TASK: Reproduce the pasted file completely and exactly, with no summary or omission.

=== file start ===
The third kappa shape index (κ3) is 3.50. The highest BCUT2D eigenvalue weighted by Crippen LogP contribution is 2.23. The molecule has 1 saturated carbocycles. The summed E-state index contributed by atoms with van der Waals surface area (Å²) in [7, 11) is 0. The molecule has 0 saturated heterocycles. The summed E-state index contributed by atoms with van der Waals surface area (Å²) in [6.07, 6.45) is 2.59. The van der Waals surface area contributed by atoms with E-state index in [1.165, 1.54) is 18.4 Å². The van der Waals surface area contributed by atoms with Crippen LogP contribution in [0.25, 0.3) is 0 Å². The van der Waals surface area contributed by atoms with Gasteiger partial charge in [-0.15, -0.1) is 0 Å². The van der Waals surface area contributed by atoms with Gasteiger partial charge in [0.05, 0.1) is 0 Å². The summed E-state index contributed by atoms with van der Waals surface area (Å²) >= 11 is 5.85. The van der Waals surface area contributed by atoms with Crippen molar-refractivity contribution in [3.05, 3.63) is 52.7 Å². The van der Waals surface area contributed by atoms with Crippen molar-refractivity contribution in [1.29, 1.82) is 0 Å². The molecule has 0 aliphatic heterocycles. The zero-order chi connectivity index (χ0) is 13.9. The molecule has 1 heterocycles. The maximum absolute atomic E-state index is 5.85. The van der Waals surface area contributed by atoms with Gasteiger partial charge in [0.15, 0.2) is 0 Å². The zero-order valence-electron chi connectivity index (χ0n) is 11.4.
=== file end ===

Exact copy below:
The third kappa shape index (κ3) is 3.50. The highest BCUT2D eigenvalue weighted by Crippen LogP contribution is 2.23. The molecule has 1 saturated carbocycles. The summed E-state index contributed by atoms with van der Waals surface area (Å²) in [7, 11) is 0. The molecule has 0 saturated heterocycles. The summed E-state index contributed by atoms with van der Waals surface area (Å²) in [6.07, 6.45) is 2.59. The van der Waals surface area contributed by atoms with E-state index in [1.165, 1.54) is 18.4 Å². The van der Waals surface area contributed by atoms with Crippen LogP contribution in [0.25, 0.3) is 0 Å². The van der Waals surface area contributed by atoms with Gasteiger partial charge in [-0.15, -0.1) is 0 Å². The van der Waals surface area contributed by atoms with Gasteiger partial charge in [0.05, 0.1) is 0 Å². The summed E-state index contributed by atoms with van der Waals surface area (Å²) >= 11 is 5.85. The van der Waals surface area contributed by atoms with Crippen molar-refractivity contribution in [3.05, 3.63) is 52.7 Å². The van der Waals surface area contributed by atoms with Crippen molar-refractivity contribution in [1.29, 1.82) is 0 Å². The molecule has 0 aliphatic heterocycles. The zero-order chi connectivity index (χ0) is 13.9. The molecule has 1 heterocycles. The maximum absolute atomic E-state index is 5.85. The van der Waals surface area contributed by atoms with Gasteiger partial charge in [0.15, 0.2) is 0 Å². The zero-order valence-electron chi connectivity index (χ0n) is 11.4.